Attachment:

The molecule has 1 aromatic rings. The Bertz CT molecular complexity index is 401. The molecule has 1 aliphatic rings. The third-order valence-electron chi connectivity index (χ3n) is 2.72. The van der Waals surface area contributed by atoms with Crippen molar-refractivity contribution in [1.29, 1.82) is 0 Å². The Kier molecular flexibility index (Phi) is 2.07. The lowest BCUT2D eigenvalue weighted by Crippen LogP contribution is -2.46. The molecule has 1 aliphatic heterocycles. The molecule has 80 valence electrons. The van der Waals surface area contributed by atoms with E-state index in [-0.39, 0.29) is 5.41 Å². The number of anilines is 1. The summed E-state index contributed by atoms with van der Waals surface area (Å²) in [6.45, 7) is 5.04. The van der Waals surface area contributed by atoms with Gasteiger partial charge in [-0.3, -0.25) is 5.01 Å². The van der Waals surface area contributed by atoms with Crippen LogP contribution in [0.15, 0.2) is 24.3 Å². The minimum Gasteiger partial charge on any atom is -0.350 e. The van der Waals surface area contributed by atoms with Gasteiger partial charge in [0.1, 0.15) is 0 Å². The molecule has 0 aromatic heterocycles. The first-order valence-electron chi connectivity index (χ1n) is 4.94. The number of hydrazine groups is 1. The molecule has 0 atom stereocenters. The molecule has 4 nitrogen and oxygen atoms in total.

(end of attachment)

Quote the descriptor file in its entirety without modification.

The molecule has 1 aromatic rings. The Bertz CT molecular complexity index is 401. The molecule has 1 aliphatic rings. The third-order valence-electron chi connectivity index (χ3n) is 2.72. The van der Waals surface area contributed by atoms with Crippen molar-refractivity contribution in [1.29, 1.82) is 0 Å². The Kier molecular flexibility index (Phi) is 2.07. The lowest BCUT2D eigenvalue weighted by Crippen LogP contribution is -2.46. The molecule has 1 aliphatic heterocycles. The molecule has 80 valence electrons. The van der Waals surface area contributed by atoms with E-state index in [-0.39, 0.29) is 5.41 Å². The number of anilines is 1. The summed E-state index contributed by atoms with van der Waals surface area (Å²) in [6.45, 7) is 5.04. The van der Waals surface area contributed by atoms with Gasteiger partial charge in [-0.3, -0.25) is 5.01 Å². The van der Waals surface area contributed by atoms with Crippen LogP contribution in [0.15, 0.2) is 24.3 Å². The minimum Gasteiger partial charge on any atom is -0.350 e. The van der Waals surface area contributed by atoms with Gasteiger partial charge in [0.1, 0.15) is 0 Å². The molecule has 0 aromatic heterocycles. The first-order valence-electron chi connectivity index (χ1n) is 4.94. The number of hydrazine groups is 1. The molecule has 0 atom stereocenters. The molecule has 4 nitrogen and oxygen atoms in total.